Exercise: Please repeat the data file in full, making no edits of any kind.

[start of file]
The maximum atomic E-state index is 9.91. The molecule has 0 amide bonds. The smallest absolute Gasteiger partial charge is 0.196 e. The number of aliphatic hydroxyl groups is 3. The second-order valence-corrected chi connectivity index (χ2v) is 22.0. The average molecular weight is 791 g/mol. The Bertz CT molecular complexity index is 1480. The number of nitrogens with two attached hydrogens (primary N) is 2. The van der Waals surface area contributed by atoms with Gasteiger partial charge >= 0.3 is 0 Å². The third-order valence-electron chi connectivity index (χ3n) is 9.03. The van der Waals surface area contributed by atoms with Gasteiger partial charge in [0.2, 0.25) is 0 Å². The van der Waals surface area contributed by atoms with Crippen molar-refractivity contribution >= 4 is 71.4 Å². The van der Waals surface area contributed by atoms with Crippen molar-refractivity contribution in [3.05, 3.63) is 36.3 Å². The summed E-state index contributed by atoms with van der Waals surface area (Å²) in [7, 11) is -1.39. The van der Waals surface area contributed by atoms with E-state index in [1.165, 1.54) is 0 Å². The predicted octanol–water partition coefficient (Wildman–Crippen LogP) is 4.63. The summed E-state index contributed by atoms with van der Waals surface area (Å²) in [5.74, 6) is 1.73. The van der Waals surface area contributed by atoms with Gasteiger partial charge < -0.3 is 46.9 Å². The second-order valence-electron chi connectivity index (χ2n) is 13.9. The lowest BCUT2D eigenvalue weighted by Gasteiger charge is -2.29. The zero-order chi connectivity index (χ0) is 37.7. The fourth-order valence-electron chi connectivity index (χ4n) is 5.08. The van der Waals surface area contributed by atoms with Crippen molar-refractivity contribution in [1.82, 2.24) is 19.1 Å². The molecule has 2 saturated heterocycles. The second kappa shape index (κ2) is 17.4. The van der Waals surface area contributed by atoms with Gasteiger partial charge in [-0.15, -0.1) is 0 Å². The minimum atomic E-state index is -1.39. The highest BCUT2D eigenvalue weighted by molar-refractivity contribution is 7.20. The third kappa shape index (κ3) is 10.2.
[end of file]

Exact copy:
The maximum atomic E-state index is 9.91. The molecule has 0 amide bonds. The smallest absolute Gasteiger partial charge is 0.196 e. The number of aliphatic hydroxyl groups is 3. The second-order valence-corrected chi connectivity index (χ2v) is 22.0. The average molecular weight is 791 g/mol. The Bertz CT molecular complexity index is 1480. The number of nitrogens with two attached hydrogens (primary N) is 2. The van der Waals surface area contributed by atoms with Gasteiger partial charge >= 0.3 is 0 Å². The third-order valence-electron chi connectivity index (χ3n) is 9.03. The van der Waals surface area contributed by atoms with Gasteiger partial charge in [0.2, 0.25) is 0 Å². The van der Waals surface area contributed by atoms with Crippen molar-refractivity contribution >= 4 is 71.4 Å². The van der Waals surface area contributed by atoms with Crippen molar-refractivity contribution in [3.05, 3.63) is 36.3 Å². The summed E-state index contributed by atoms with van der Waals surface area (Å²) in [7, 11) is -1.39. The van der Waals surface area contributed by atoms with E-state index in [1.165, 1.54) is 0 Å². The predicted octanol–water partition coefficient (Wildman–Crippen LogP) is 4.63. The summed E-state index contributed by atoms with van der Waals surface area (Å²) in [5.74, 6) is 1.73. The van der Waals surface area contributed by atoms with Gasteiger partial charge < -0.3 is 46.9 Å². The second-order valence-electron chi connectivity index (χ2n) is 13.9. The lowest BCUT2D eigenvalue weighted by Gasteiger charge is -2.29. The zero-order chi connectivity index (χ0) is 37.7. The fourth-order valence-electron chi connectivity index (χ4n) is 5.08. The van der Waals surface area contributed by atoms with Crippen molar-refractivity contribution in [1.82, 2.24) is 19.1 Å². The molecule has 2 saturated heterocycles. The second kappa shape index (κ2) is 17.4. The van der Waals surface area contributed by atoms with Gasteiger partial charge in [-0.15, -0.1) is 0 Å². The minimum atomic E-state index is -1.39. The highest BCUT2D eigenvalue weighted by molar-refractivity contribution is 7.20. The third kappa shape index (κ3) is 10.2.